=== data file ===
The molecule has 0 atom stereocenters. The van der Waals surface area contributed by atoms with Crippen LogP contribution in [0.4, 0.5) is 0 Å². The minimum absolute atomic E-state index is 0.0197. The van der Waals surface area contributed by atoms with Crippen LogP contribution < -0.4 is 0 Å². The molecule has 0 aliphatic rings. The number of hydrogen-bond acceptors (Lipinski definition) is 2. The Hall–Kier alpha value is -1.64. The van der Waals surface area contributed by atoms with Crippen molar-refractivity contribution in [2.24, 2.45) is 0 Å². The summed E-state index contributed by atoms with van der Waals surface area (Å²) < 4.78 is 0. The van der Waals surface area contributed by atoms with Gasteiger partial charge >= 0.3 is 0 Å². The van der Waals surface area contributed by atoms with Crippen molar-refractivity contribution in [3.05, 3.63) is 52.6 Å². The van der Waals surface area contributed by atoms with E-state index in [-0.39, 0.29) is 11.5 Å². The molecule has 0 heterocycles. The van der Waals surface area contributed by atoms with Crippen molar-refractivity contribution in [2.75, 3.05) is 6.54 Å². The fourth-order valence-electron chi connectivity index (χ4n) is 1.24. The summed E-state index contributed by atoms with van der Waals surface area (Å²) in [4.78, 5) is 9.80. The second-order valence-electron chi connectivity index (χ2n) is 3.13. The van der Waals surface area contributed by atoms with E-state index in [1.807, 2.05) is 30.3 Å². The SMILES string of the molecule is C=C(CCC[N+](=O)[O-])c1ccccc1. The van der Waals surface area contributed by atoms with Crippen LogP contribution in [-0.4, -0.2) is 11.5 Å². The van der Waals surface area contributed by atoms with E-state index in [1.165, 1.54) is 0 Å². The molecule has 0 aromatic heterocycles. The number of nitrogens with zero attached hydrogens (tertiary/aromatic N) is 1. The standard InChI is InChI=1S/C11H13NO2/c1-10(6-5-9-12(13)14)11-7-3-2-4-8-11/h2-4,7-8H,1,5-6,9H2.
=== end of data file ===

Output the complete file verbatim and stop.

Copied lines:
The molecule has 0 atom stereocenters. The van der Waals surface area contributed by atoms with Crippen LogP contribution in [0.4, 0.5) is 0 Å². The minimum absolute atomic E-state index is 0.0197. The van der Waals surface area contributed by atoms with Crippen LogP contribution < -0.4 is 0 Å². The molecule has 0 aliphatic rings. The number of hydrogen-bond acceptors (Lipinski definition) is 2. The Hall–Kier alpha value is -1.64. The van der Waals surface area contributed by atoms with Crippen molar-refractivity contribution in [2.24, 2.45) is 0 Å². The summed E-state index contributed by atoms with van der Waals surface area (Å²) < 4.78 is 0. The van der Waals surface area contributed by atoms with Gasteiger partial charge >= 0.3 is 0 Å². The van der Waals surface area contributed by atoms with Crippen molar-refractivity contribution in [3.05, 3.63) is 52.6 Å². The van der Waals surface area contributed by atoms with E-state index in [-0.39, 0.29) is 11.5 Å². The molecule has 0 heterocycles. The van der Waals surface area contributed by atoms with Crippen molar-refractivity contribution in [2.75, 3.05) is 6.54 Å². The fourth-order valence-electron chi connectivity index (χ4n) is 1.24. The summed E-state index contributed by atoms with van der Waals surface area (Å²) in [4.78, 5) is 9.80. The second-order valence-electron chi connectivity index (χ2n) is 3.13. The van der Waals surface area contributed by atoms with E-state index in [1.807, 2.05) is 30.3 Å². The SMILES string of the molecule is C=C(CCC[N+](=O)[O-])c1ccccc1. The van der Waals surface area contributed by atoms with Crippen LogP contribution in [-0.4, -0.2) is 11.5 Å². The van der Waals surface area contributed by atoms with E-state index in [1.165, 1.54) is 0 Å². The molecule has 0 aromatic heterocycles. The number of nitrogens with zero attached hydrogens (tertiary/aromatic N) is 1. The standard InChI is InChI=1S/C11H13NO2/c1-10(6-5-9-12(13)14)11-7-3-2-4-8-11/h2-4,7-8H,1,5-6,9H2.